Descartes, then, was a symbolic father figure of the Revolutionary movement. After all, Cartesianism's dualism poses a problem when it comes to something like the Catholic interpretation of the Eucharist and transubstantiation. But wait a moment! Both before and after the Revolution, when the Catholic Church holds sway in France, Cartesians portray Descartes as a devout Catholic who reaffirms God's role in the universe. The former queen of Sweden, Christina, claims he had a hand in her conversion to Catholicism. Which of these two men was the real Descartes? Was he a rabid atheist, as his opponents often charged? Or was he a pious man, intending only to further the glory of God?
The answer is, of course, "both and neither." Shorto explores the myriad posthumous interpretations and portrayals of Descartes with a vim that I found both entertaining and informative. Several famous scientists become involved in attempts to authenticate Descartes' skull. By relating these episodes to the scientific and social developments of the time, Shorto creates a scaffold for the scientific progress of the eighteenth century. In 1861, Pierre-Paul Broca and Louis-Pierre Gratiolet debate whether or not the size and mass of one's brain is an indicator of intelligence—bigger being better, naturally. Broca says yes, pointing to some doctored data that reeks of confirmation bias. Gratiolet says no, and holds up Descartes' skull as an example of an intelligent man with a relatively small cranium. Although authenticated forty years prior by the Academy of Sciences, the skull's true identity is questioned again as Broca claims that its size, then, necessarily makes it a fake. The fact that the Museum of Natural History in Paris even has the skull is forgotten until 1912, and then another flurry authentication ensues.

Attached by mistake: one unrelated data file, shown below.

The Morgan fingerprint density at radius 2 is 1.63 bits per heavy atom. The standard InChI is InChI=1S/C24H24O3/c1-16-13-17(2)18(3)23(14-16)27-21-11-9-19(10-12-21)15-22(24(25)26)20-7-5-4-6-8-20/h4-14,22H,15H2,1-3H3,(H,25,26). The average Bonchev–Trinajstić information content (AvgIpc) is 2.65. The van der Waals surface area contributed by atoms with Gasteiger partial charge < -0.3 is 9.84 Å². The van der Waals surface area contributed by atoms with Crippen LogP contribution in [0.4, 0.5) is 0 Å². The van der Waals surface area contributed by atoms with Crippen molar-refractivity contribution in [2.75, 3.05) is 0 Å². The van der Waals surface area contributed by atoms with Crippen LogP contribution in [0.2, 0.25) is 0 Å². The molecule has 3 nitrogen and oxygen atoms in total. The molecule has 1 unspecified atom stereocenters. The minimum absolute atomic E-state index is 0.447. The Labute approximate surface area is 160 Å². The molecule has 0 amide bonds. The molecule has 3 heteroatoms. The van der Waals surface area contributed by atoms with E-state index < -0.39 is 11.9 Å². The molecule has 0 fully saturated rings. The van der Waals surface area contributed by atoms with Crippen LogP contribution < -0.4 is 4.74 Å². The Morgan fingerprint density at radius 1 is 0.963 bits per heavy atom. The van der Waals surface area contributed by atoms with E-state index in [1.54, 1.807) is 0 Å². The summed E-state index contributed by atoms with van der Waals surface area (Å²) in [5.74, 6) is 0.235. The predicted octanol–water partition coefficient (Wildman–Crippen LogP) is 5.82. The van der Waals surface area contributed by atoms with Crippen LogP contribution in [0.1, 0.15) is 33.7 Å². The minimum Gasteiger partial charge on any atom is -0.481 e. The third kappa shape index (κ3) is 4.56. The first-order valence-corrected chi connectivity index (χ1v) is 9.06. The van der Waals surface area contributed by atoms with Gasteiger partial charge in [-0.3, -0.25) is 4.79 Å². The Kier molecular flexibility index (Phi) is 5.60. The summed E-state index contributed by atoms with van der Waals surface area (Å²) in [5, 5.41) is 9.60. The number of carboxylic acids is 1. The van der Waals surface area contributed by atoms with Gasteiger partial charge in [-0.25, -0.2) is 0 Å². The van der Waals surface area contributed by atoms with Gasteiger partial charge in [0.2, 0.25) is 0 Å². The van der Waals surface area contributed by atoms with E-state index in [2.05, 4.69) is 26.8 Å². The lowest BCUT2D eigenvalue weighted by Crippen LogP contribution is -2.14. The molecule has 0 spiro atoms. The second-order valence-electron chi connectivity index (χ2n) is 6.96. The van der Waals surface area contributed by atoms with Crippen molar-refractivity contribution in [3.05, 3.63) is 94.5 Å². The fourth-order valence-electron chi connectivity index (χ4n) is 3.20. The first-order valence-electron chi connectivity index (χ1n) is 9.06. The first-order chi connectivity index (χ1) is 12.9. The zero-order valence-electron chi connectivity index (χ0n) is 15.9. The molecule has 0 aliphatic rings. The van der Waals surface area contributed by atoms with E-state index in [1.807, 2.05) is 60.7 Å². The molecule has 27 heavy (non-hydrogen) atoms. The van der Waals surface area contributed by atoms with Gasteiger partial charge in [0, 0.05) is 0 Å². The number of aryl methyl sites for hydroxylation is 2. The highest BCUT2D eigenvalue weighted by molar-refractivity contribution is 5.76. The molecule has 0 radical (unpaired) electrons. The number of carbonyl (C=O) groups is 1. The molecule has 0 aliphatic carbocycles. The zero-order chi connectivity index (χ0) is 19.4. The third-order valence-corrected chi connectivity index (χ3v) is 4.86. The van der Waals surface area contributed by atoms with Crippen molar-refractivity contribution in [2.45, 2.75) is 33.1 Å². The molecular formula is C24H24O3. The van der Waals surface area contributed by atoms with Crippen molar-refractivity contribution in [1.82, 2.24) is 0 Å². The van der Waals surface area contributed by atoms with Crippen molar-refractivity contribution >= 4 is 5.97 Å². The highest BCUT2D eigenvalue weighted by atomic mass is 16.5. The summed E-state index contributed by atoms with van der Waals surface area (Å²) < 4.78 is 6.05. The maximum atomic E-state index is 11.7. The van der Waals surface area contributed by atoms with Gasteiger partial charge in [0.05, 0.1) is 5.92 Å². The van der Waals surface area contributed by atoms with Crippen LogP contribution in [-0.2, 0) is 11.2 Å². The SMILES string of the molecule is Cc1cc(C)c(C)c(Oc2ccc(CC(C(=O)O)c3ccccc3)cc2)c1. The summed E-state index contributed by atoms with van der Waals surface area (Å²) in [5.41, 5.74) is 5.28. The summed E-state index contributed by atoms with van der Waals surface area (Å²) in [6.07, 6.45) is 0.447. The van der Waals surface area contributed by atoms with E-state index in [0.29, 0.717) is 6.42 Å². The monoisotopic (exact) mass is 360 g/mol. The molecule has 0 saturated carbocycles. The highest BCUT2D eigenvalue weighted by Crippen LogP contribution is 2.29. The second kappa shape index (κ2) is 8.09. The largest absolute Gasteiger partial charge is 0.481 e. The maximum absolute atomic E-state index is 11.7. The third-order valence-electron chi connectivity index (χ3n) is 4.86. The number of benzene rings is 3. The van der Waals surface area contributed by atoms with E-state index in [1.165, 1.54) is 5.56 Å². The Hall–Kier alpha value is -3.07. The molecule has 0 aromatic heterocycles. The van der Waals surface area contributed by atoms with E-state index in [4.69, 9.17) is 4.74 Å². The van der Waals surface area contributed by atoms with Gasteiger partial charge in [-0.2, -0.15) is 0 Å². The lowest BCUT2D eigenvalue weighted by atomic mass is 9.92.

What this teaches us, then, is that society has a very short memory. France easily forgot that it had possession of Descartes' skull, losing it in the minutiae of collecting and the chaos of flood damage repair. Descartes' skull has been authenticated several times throughout history, since each successive time the past authentications were called into question or just forgotten about in general. And this is true of scientific and philosophical concepts as well: Broca and Gall's ideas of a physical or genetic basis to race and intelligence have been thoroughly discredited, but the theories are advanced under different names, slightly tweaked, once every couple of decades. There will always be advocates of other positions—sceptics, in fact, and that's fine. One of the prices for becoming mainstream is that the controversial new philosophy becomes part of the establishment, and the philosophy that it usurps can always try to come back as a contrarian alternative.